Ardian Mula’s story reads more like a Hollywood movie than a real-life story.
Having grown up in a tiny village in Albania without the internet and mobile phones he’s now running a £35 million turnover business that is taking on tech giants Just Eat and Deliveroo.
If that wasn’t remarkable enough, his business – Foodhub – has just finished fourth in the 2021 Northern Tech Awards’ list of 100 fast-growing tech companies – and they’ve bootstrapped the lot.
Foodhub is an online takeaway delivery service that acts as an intermediary between takeaways and customers but doesn’t charge commission like its big rivals. It’s a winning recipe.
Founded in Stoke in 2017 by Mula and his friend Mohammed Shakil, Foodhub today employs more than 1,000 people, has 25,000 businesses using its platform and recently expanded into Australia, New Zealand and the US.
It’s a far cry from Mula’s childhood in Albania as he’d never seen a computer until he came to the UK.
“Where I came from there was no internet,” he recalls to TechBlast. “When I left, my village didn’t have mobiles. There was only one landline. Technology to me was a TV!”
The teenage Mula settled in Stoke and despite going to college to learn English he still speaks with a strong accent from his childhood.
It was while at school that his eyes were opened to the potential of computers.
“It was like a whole new world for me,” he says. “I could visit anywhere in the world and learn anything I wanted without having to go to the library. I could learn something new just by typing it in Google.”
He went to Staffordshire University but dropped out as his passion for computers and writing code took off.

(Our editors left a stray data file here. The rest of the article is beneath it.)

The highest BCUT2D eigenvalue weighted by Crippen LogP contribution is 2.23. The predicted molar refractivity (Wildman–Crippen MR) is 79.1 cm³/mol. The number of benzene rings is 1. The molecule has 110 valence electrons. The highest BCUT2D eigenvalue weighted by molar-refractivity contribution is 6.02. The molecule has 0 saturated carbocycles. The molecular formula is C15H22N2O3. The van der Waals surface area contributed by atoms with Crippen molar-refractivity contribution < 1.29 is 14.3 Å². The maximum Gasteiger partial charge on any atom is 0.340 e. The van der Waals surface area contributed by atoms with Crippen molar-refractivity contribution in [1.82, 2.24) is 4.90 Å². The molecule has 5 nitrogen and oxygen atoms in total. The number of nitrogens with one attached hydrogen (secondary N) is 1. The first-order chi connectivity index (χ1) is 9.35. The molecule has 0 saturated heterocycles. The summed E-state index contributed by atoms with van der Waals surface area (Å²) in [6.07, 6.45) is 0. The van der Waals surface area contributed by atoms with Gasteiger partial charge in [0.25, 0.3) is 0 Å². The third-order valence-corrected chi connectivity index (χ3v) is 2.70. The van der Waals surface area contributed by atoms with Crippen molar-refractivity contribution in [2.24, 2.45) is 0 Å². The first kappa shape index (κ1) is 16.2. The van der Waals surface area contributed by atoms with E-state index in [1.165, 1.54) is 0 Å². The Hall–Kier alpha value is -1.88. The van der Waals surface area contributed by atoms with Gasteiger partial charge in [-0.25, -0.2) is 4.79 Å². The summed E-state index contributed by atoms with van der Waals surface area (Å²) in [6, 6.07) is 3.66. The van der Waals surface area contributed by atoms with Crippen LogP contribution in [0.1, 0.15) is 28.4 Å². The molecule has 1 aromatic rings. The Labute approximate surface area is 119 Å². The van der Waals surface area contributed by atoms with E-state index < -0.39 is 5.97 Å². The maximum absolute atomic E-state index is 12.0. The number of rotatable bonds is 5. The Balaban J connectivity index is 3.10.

Mula began working on his business Touch2Success, which rebranded as Foodhub in 2017.
“The business was providing computer systems to takeaway and restaurants,” he says. “The technology was automating an industry that has traditionally used pen and paper.
“The problem we were trying to fix was takeaways were getting charged a lot in commission so we created a platform based on a fixed monthly fee rather than a commission.
“The other problem we were trying to fix is how do you get all these takeaways on the first page of Google? In the case of Stoke we have 300-400 takeaways and can’t get them on one page – so our solution was to create a platform and have them all listed on that.”
And so Foodhub was born. The company’s technology allows customers to input their postcode and order and pay for meals from a nearby restaurant without having to contact the venue directly.
Unlike giants like Deliveroo and Just Eat, there’s no commission – and 25,000 takeaway restaurants have joined the platform.
“I didn’t set out to get to 25,000 establishments when I launched the business,” admits Mula, now 34. “I just wanted a small business that would provide for me and my team – but it just grew.
“We got to the first 1,000, then 5,000, 10,000, 20,000 and so on. Now we’re at 25,000 with a presence in Australia, New Zealand and the US.
“Takeaways pay a fixed fee of £25 a week and for that they can take as many orders as they want on our platform, irrespective of their size.”
Today Foodhub employs more than 1,000 people, with around 200 in the UK, 800 in India and about 50 in Australia, New Zealand and the US.
Mula doesn’t lack ambition but I ask him how he can take on the giants Deliveroo and Just Eat.
“I still haven’t found the answer to that question,” he jokes. “I want them to underestimate me. I want to go under the radar until the time is right.”
His reply sparks another question from me. “How big can you become?” I ask.
“How big is your imagination?” is his reply.
Foodhub has grown massively during the pandemic but the need to raise investment seems inevitable if it’s going to truly take on the global tech giants.
There were reports earlier this year that it was looking to raise £100m to support further acquisitions overseas and continue to expand its global workforce.
Mula says: “Everything that we’ve done so far has been about building the platform. We will be taking VC money in order to grow. We want to be able to take this technology anywhere in the world.”